View the full Civil Society Recommendations for the 6-month Review of the Mexico City Policy.

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About Global Health Council

Established in 1972, Global Health Council (GHC) is the leading membership organization supporting and connecting advocates, implementers, and stakeholders around global health priorities worldwide. GHC represents the collaborative voice of the community on key issues; we convene stakeholders around key priorities and actively engage with decision makers to influence global health policy. Learn more at www.globalhealth.org.

Follow GHC on Twitter or “Like” us on Facebook for more information.

Media Contacts

Liz Kohlway, Communications & Member Engagement Manager
Global Health Council
ekohlway@globalhealth.org
(703) 717-5251

Global Health Council Commends the Confirmation of Ambassador Mark Green to Lead USAID

Washington, DC (August 4, 2017) – Global Health Council (GHC) welcomes the confirmation of Ambassador Mark Green to serve as the Administrator of the U.S. Agency for International Development (USAID). Yesterday, the Senate unanimously approved Ambassador Green’s nomination.

“Ambassador Green brings years of experience and a deep understanding of the critical role the United States has in development and humanitarian responses,” said Loyce Pace, GHC President and Executive Director. “His leadership is needed at an agency currently facing budget cuts and discussing how to maximize efficiencies and effectiveness across its programs.”

As USAID Administrator, Ambassador Green will be charged with overseeing legacy initiatives such as the President’s Emergency Plan for AIDS Relief (PEPFAR) and the President’s Malaria Initiative, and U.S. commitments to end preventable child and maternal deaths and achieving an AIDS-free generation.  In addition, USAID plays a critical role improving systems and societies worldwide that can withstand the threat and effects of emerging health priorities.

“GHC looks forward to working with Ambassador Green in targeting several milestones across development, particularly in the area of global health,” said Pace.

About Global Health Council
Established in 1972, Global Health Council (GHC) is the leading membership organization supporting and connecting advocates, implementers, and stakeholders around global health priorities worldwide. GHC represents the collaborative voice of the community on key issues; we convene stakeholders around key priorities and actively engage with decision makers to influence global health policy. Learn more at www.globalhealth.org. Follow GHC on Twitter or “Like” us on Facebook for more information.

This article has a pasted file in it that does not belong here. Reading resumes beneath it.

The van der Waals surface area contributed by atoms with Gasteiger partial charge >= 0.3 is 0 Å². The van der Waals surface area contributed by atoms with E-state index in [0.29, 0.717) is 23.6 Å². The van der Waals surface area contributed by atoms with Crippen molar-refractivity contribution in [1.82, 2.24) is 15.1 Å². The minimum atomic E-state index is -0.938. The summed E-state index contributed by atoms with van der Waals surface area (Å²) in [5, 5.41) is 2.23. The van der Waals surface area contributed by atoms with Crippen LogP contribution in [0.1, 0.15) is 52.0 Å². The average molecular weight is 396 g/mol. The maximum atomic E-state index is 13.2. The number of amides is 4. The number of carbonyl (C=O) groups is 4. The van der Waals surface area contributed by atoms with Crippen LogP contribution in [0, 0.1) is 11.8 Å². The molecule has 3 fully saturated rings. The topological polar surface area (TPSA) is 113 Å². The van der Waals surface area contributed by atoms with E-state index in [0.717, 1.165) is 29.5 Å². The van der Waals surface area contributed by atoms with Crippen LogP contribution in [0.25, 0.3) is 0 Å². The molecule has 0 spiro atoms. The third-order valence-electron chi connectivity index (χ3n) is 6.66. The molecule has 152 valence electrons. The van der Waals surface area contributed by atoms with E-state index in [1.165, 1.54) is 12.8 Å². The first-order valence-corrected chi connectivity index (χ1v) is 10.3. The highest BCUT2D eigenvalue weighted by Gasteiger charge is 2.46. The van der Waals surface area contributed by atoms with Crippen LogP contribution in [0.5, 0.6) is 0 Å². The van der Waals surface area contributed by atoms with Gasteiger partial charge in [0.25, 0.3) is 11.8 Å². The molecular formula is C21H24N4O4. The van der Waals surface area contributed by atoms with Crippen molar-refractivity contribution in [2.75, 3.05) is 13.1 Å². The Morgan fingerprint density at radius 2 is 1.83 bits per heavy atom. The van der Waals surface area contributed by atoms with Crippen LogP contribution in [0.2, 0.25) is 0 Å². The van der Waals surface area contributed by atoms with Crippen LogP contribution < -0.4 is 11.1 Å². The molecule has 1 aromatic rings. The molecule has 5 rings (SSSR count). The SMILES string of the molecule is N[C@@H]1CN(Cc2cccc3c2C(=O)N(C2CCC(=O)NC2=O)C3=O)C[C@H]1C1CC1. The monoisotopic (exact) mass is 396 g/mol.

Statement in Support of Extending the Global Health Security Agenda Beyond 2019

The Global Health Council, Global Health Security Agenda Consortium, Global Health Security Agenda Private Sector Roundtable, and Next Generation Global Health Security Network represent an international membership of over 100 organizations and companies operating in over 150 countries dedicated to achieving a world safe and secure from threats posed by infectious diseases. We are organizations with wide-ranging and complementary missions, and we stand together in our heightened concern about the increasing potential for pandemics to emerge and spread. The Global Health Security Agenda (GHSA) is an irreplaceable and proven mechanism for promoting measurable change in international preparedness to prevent and combat biological threats. We urge all GHSA participating countries, permanent advisors, and supporting organizations to take a firm decision to extend the GHSA beyond its current endpoint of 2019 – at a minimum for another five years. We also urge all countries to make and implement specific commitments, with a focus on financing strategies to fill gaps identified by external evaluations. The next phase of the GHSA will be a timely and critical opportunity to garner support from additional countries and stakeholders as well as ensure all countries undergo and publish independent and external evaluations. “GHSA 2.0” must focus on meaningful action, political will, and financing strategies to enact national roadmaps and fill existing gaps. The next phase also offers an opportunity to further harmonize the GHSA with one health strategies; strengthen pandemic preparedness of and communities’ access to the global health workforce; address emerging health and biosecurity threats of international concern; reduce systemic barriers; and maximize the role of all relevant stakeholders, including civil society and the private sector.